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by Matt Brogan

Hyundai today launched its first hybrid car, the Elantra LPI, to the domestic (South Korean) market to satisfy a growing appetite for fuel-saving vehicles and to improve the image of the company’s technology.

The Elantra LPI, a hybrid model of its popular compact sedan, uses liquefied petroleum gas (LPG) and lithium-ion polymer batteries.

The hybrid arrived at showrooms amid worries Hyundai could lose out if such cars gained in popularity in the United States, with Toyota and Honda pushing the technology into the mainstream with low-priced petrol-electric models.

Hyundai is due to launch its first petrol-electric hybrid, a version of the flagship Sonata, in the second half of next year and also has a prototype Prius-esque vehicle, the Blue Will concept, in the wings (as pictured below).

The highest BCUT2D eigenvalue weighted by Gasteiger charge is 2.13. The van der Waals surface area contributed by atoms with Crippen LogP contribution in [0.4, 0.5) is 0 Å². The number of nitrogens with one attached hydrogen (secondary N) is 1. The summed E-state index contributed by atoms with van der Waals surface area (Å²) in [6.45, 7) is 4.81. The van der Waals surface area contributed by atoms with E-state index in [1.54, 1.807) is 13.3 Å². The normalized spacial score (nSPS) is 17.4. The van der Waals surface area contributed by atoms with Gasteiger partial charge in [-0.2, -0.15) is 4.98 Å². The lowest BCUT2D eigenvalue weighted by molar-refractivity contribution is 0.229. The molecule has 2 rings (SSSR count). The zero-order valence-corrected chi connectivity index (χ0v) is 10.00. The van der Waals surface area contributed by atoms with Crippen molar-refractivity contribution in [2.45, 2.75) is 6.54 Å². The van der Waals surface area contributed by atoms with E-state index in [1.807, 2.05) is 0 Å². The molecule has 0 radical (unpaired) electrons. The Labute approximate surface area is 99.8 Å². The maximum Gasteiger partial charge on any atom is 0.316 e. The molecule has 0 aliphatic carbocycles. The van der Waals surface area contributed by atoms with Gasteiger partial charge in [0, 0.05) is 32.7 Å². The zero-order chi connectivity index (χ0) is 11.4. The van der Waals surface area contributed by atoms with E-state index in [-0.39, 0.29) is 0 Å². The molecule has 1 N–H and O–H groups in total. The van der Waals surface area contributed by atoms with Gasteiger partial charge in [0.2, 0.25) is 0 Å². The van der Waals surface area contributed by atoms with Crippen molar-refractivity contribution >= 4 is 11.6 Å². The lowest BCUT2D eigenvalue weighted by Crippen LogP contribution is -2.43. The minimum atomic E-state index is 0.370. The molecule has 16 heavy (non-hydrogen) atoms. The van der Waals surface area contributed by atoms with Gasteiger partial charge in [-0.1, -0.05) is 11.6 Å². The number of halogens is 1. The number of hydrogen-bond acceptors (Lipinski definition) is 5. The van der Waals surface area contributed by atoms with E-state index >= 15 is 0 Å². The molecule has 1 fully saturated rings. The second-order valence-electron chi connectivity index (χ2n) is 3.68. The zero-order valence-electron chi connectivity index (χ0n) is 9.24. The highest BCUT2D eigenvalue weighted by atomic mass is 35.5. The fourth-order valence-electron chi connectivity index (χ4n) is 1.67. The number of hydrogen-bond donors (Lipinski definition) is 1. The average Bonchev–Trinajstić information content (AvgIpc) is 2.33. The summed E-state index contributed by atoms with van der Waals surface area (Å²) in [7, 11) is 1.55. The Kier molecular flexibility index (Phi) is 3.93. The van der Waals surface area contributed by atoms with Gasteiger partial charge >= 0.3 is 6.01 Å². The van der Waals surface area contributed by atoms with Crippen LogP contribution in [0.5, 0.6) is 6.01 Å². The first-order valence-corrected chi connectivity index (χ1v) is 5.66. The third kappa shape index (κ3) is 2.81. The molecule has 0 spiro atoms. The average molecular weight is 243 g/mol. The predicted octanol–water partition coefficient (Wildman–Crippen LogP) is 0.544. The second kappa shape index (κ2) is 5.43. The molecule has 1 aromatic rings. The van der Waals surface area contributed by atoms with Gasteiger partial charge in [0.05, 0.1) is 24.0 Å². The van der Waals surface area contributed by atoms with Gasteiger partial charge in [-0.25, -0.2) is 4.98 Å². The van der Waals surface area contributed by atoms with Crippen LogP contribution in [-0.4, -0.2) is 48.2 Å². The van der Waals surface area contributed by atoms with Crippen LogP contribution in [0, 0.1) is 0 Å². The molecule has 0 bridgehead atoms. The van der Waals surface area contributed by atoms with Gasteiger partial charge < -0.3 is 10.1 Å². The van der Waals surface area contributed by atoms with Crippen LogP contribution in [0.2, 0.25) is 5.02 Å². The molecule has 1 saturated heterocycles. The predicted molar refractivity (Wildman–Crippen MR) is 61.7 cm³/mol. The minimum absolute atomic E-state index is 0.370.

hyundai_blueWill_concept02

The Elantra LPI can travel 17.8 kilometers on one litre of LPG or 38.5 kilometers on one liter of petrol and emits 99 grams of CO2 per kilometre.

Hyundai aims to sell 7,500 units of the hybrid this year in South Korea and to double the sales volume in 2010 but has no immediate plans for exports.

Hyundai, which spent 250.8 billion won ($197.7 million) developing the car over more than three years, will sell the car for between 20.5 million and 23.2 million won.

Source: Reuters




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